What is the impact on a town when it is decided that old housing blocks are to be demolished and replaced by modern housing estates? What happens when big companies close and reopen in other locations? Who decides the direction and priorities of where we are heading as a country, a society and a community? These are among the questions posed by the public art festival Tumult with 21 art projects in public spaces in the so-called periphery of Denmark.
Tumult is an international public art festival, locally based but with an international vision, which took place on the Danish islands Lolland, Falster and Møn and in Vordingborg from 22 August – 24 October 2010. As a common thread, all of the artists made contributions that worked physically and socially with the history, customs, qualities, problems, reputation, self-image and future of the region as it is being challenged by changes in the political landscape through recent public sector reforms and restructuring, as well as globalization and the financial crisis. The art projects in public spaces intended to gain new perspectives on the current debate where many towns, municipalities and regions, have begun to be seen as unattractive peripheral places.
Twenty-one artists and artist groups presented projects that focused on broad issues around the effect on people living through the transformation from old to new industries. These included the relationship of a sugar factory to the surrounding town and community and how an outdoor fitness park can be created in co-operation with local citizens to local sculptural heritage, buildings due for demolition to advice on life in general.
Superflex’s Hotline to the Periphery created a psychotherapist to guide telephone callers through our internal geographical and cultural conceptions of the centre versus the outlying areas. Telephone: +45 5473 2676 or +45 5467 7007 to listen to the hotline.
Mark Dion’s project, A Baker’s Dozen to the Goose Tower, questions whether the museum’s presentation of historical objects and its way of arranging the world is factual or fictional using objects and artifacts copied from local history archives on Lolland, Falster and Møn and in Vordingborg.
Aleksandra Mir’s anthropological interview project, Visionaries of Lolland, gathered shared experiences anonymously to make public statements and opinions that examine common issues of life and failure and portray the contrasts and similarities between different cultures. These will be incorporated into a global project and book series bearing the title How Not To, which covers such subjects as How Not To Cook, Romance, Parent, Travel, Work, Sport, Art, Nature, Pet and Live & Die.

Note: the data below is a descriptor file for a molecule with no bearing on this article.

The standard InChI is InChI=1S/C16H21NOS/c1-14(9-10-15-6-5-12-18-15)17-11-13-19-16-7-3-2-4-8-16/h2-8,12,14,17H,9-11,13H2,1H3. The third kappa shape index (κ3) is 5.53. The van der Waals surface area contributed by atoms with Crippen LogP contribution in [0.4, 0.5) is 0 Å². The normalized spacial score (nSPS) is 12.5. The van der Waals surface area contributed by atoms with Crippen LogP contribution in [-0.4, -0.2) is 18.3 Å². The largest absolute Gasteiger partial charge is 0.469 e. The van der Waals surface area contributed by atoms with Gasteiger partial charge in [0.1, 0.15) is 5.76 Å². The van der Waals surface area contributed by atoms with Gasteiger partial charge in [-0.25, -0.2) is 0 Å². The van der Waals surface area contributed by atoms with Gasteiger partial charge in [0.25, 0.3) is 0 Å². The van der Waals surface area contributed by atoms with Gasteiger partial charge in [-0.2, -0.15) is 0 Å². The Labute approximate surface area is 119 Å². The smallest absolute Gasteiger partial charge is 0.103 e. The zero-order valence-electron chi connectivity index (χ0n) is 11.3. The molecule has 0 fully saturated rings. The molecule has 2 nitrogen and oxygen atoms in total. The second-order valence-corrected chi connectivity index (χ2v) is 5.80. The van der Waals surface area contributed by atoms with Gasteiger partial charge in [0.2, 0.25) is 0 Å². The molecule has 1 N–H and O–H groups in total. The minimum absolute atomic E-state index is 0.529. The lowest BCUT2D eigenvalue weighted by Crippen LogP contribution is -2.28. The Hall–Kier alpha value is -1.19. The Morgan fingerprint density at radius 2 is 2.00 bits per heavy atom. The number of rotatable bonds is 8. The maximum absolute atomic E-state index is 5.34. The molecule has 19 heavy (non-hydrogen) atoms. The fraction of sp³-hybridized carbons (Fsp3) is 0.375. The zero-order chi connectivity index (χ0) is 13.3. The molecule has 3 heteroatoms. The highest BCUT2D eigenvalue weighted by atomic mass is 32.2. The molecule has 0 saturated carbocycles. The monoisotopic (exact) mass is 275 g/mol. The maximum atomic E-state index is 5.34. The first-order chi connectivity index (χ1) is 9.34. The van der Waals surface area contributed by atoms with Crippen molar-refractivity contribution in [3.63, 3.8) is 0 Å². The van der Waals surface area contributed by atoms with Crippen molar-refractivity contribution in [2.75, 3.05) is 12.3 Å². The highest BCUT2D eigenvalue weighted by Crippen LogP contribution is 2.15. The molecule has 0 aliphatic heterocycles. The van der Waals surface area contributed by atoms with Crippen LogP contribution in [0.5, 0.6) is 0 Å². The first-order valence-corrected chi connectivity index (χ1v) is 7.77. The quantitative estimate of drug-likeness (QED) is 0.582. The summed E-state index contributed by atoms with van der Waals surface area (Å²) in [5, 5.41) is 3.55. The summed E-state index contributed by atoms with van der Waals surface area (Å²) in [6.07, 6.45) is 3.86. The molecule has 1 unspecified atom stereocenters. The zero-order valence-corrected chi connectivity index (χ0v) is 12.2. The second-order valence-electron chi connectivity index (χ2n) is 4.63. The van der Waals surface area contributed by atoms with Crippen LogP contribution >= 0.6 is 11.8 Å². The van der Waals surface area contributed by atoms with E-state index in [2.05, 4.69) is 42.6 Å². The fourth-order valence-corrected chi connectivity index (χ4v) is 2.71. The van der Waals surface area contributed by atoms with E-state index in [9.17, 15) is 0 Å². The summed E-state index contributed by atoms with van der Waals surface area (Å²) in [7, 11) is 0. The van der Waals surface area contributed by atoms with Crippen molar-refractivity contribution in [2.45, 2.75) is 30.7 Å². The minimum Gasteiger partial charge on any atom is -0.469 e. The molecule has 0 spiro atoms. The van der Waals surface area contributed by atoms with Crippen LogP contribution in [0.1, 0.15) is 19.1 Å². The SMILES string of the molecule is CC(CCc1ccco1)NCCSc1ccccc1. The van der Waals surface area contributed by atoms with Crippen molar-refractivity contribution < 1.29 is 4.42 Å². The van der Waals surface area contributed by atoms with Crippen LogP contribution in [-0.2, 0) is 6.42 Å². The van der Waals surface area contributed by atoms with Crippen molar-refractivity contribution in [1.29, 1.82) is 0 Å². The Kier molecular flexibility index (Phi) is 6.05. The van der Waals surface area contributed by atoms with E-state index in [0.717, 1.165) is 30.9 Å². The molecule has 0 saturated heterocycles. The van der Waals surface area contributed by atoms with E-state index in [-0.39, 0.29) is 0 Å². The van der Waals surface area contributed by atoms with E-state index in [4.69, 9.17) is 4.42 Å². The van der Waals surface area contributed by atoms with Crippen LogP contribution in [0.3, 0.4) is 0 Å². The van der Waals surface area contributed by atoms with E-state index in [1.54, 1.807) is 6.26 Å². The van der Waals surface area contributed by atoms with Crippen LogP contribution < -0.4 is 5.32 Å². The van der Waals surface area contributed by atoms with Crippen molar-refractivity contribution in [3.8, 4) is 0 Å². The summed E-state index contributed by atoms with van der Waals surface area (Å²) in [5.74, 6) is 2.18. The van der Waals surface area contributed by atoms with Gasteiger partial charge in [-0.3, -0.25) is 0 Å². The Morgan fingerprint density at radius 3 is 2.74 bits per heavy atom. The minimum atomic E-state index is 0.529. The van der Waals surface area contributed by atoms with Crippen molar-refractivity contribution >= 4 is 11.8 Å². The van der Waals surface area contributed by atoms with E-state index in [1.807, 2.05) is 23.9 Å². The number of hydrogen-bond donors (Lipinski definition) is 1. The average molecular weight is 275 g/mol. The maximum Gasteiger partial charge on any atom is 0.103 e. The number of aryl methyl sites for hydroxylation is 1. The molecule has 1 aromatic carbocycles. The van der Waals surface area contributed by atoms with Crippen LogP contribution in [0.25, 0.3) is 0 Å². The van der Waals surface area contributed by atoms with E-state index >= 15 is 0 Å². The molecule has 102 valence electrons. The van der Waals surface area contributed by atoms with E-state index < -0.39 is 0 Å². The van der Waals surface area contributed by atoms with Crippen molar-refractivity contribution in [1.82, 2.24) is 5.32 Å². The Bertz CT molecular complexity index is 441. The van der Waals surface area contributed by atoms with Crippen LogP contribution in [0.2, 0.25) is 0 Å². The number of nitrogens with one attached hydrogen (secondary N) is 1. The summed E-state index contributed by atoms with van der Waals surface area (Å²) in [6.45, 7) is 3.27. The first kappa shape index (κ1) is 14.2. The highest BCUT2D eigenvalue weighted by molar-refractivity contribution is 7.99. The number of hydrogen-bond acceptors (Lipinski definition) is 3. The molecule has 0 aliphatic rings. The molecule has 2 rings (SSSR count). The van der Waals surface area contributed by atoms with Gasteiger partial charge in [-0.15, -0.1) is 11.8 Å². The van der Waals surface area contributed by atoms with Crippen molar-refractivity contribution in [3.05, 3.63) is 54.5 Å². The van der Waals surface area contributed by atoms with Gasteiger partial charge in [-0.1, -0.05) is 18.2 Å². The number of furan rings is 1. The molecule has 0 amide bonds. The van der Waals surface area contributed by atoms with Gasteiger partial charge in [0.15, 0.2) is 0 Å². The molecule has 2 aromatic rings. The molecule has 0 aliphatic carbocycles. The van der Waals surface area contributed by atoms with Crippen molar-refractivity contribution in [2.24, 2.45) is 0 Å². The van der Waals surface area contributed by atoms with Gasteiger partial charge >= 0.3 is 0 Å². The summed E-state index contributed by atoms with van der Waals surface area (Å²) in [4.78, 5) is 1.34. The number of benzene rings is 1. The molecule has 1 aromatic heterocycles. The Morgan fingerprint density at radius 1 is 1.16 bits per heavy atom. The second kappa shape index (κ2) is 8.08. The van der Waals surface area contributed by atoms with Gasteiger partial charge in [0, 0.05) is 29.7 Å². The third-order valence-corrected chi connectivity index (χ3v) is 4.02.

Like an archaeologist of the modern world, Thomas Kilpper moved into empty and abandoned apartments in four buildings due for demolition and carried out a series of installations and decorations reflecting on the nature of buildings with no future.
In the video The Line, Nina Fischer & Maroan el Sani followed a former shipbuilder to focus on the loss of identity arsing when a community loses its principal workplace and a traditional craft.
Participating artists: A Kassen; Arkiv Stakit Kasket; Mark Dion; Nina Fischer & Maroan el Sani; Kristoffer & Mette Glyholt; Frans Jacobi; Thomas Kilpper; Rikke Cora Larsen & Carina Jo Sivager; Søren Lose; Marie Lund; Mads Lynnerup; Aleksandra Mir; Tea Mäkipää; Miriam Nielsen; Parfyme; Tanja Nellemann Poulsen; Katya Sander; Superflex; Bettina Camilla Vestergaard; Danh Vo; Wooloo.
Tumult was organized by the municipalities of Vordingborg, Guldborgsund and Lolland in co-operation with the Museum Lolland-Falster and Museerne Vordingborg, and curated by Christian Skovbjerg Jensen.
Guidebooks and leaflets with descriptions and photographs of all the projects, can be downloaded from www.tumult.dk.